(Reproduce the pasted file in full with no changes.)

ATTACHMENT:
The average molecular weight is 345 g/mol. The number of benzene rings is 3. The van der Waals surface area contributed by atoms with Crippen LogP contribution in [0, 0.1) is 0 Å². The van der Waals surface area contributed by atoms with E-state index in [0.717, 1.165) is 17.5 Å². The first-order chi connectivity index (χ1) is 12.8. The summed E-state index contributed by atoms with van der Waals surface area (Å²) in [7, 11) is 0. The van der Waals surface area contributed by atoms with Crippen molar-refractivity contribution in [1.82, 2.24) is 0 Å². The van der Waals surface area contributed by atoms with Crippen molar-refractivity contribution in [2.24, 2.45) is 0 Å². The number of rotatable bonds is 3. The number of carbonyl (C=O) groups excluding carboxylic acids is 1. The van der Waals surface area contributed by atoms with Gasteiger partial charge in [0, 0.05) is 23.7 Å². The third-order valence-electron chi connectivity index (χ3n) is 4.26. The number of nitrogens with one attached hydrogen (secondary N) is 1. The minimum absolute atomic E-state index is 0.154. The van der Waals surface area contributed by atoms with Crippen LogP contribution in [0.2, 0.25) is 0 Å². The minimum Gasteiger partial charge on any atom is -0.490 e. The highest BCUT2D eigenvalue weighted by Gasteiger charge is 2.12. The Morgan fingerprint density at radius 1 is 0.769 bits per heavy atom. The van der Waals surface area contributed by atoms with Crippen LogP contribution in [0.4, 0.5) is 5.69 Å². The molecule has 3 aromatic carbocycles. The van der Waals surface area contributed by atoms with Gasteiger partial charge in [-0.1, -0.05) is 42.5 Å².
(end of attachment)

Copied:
The average molecular weight is 345 g/mol. The number of benzene rings is 3. The van der Waals surface area contributed by atoms with Crippen LogP contribution in [0, 0.1) is 0 Å². The van der Waals surface area contributed by atoms with E-state index in [0.717, 1.165) is 17.5 Å². The first-order chi connectivity index (χ1) is 12.8. The summed E-state index contributed by atoms with van der Waals surface area (Å²) in [7, 11) is 0. The van der Waals surface area contributed by atoms with Crippen molar-refractivity contribution in [1.82, 2.24) is 0 Å². The van der Waals surface area contributed by atoms with Crippen molar-refractivity contribution in [2.24, 2.45) is 0 Å². The number of rotatable bonds is 3. The number of carbonyl (C=O) groups excluding carboxylic acids is 1. The van der Waals surface area contributed by atoms with Gasteiger partial charge in [0, 0.05) is 23.7 Å². The third-order valence-electron chi connectivity index (χ3n) is 4.26. The number of nitrogens with one attached hydrogen (secondary N) is 1. The minimum absolute atomic E-state index is 0.154. The van der Waals surface area contributed by atoms with Crippen LogP contribution in [0.2, 0.25) is 0 Å². The minimum Gasteiger partial charge on any atom is -0.490 e. The highest BCUT2D eigenvalue weighted by Gasteiger charge is 2.12. The Morgan fingerprint density at radius 1 is 0.769 bits per heavy atom. The van der Waals surface area contributed by atoms with Crippen LogP contribution in [0.4, 0.5) is 5.69 Å². The molecule has 3 aromatic carbocycles. The van der Waals surface area contributed by atoms with Gasteiger partial charge in [-0.1, -0.05) is 42.5 Å².